The process towards re-creating Conor O’Brien’s famous Baltimore–built 42ft ketch Saoirse, in which he gained his place in international sailing’s Hall of Fame with the first circuit of the world by a small vessel south of the great capes in 1923-1925, has been quietly confirmed this week with the agreement of a well-resourced backer who for the moment prefers to remain anonymous. W M Nixon takes a fresh perspective on one of Irish sailing’s central stories.
Much and all as there was triumph and tribulation and then triumph again in Conor O’Brien’s sailing achievements, his personal life could be summed up as one of success and sadness. So could many lives. But as with most things to do with Conor O’Brien, success and sadness came on an epic scale – there was a monumental, sometimes tragic quality to it.
It is something which is inevitably going to receive more attention as the process of re-creating his remarkable little ship swings into action in Oldcourt near Baltimore. The Saoirse re-build is coming centre stage in West Cork as the great and lengthy project of re-building his 57ft 1926 ketch Ilen nears completion. Ilen will be launched next summer, and the quality of the workmanship of Liam Hegarty and his craftsmen in Oldcourt with this project will achieve the recognition it so richly deserves.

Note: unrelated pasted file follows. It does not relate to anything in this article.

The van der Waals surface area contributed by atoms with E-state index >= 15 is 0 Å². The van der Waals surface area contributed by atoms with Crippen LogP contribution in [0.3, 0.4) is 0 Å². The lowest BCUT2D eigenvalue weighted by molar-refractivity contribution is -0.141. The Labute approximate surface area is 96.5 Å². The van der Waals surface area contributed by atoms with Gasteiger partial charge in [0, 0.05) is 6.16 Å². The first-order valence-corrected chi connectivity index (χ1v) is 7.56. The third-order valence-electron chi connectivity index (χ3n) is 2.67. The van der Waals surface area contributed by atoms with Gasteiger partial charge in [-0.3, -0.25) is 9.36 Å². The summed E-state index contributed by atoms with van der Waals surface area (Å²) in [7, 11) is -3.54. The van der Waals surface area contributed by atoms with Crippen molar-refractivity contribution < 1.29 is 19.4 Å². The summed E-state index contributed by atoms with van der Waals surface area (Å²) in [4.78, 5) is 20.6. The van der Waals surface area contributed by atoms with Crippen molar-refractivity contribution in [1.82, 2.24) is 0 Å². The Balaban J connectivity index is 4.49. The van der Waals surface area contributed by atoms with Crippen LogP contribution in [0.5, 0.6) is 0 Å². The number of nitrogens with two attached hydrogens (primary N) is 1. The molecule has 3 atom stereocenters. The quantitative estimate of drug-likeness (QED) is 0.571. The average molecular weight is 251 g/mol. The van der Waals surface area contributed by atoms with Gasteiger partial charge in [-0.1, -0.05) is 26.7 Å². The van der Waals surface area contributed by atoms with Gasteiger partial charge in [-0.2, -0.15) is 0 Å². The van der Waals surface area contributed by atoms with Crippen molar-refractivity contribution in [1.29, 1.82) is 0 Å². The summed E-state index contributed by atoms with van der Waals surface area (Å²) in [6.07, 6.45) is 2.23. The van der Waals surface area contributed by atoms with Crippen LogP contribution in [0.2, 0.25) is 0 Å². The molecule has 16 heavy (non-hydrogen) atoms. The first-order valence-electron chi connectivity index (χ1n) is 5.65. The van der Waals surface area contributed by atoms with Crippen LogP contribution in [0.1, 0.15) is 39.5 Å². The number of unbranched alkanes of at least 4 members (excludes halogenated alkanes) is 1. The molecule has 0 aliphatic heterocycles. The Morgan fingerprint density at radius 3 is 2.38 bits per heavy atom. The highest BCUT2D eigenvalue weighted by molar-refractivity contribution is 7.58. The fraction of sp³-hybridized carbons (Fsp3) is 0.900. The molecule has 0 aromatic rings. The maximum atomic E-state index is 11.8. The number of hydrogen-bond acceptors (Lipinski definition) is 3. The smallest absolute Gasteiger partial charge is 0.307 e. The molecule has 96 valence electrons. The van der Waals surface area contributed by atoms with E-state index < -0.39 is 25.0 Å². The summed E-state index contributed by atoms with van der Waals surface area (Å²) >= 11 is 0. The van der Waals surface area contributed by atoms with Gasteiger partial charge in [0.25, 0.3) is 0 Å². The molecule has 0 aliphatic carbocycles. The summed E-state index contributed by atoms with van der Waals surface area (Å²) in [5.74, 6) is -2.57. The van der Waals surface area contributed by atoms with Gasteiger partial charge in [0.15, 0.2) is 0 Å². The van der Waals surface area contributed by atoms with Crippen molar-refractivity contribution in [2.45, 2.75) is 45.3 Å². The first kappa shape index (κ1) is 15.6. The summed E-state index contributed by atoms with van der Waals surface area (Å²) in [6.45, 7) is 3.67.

So too will the vision of Gary MacMahon of the Ilen Boatbuilding School in Limerick who inspired Ilen’s re-birth, which in turn has provided the credentials to make the re-creation of Saoirse something which is becoming very real. It has become so real that the new keel has already been cut and shaped, while enough bits and pieces have been retrieved in Jamaica from the wreck of Saoirse in her first incarnation to provide a real connection for the re-born boat. Meanwhile, next week will see the orders being placed for further consignments of the required timber.
The very idea of some day being able to sail on an exact replica of Saoirse, a replica which has retained the soul of the original vessel, is something which will fascinate anyone who has made even the most cursory study of what O’Brien achieved on his voyage, and in his design of this unique boat.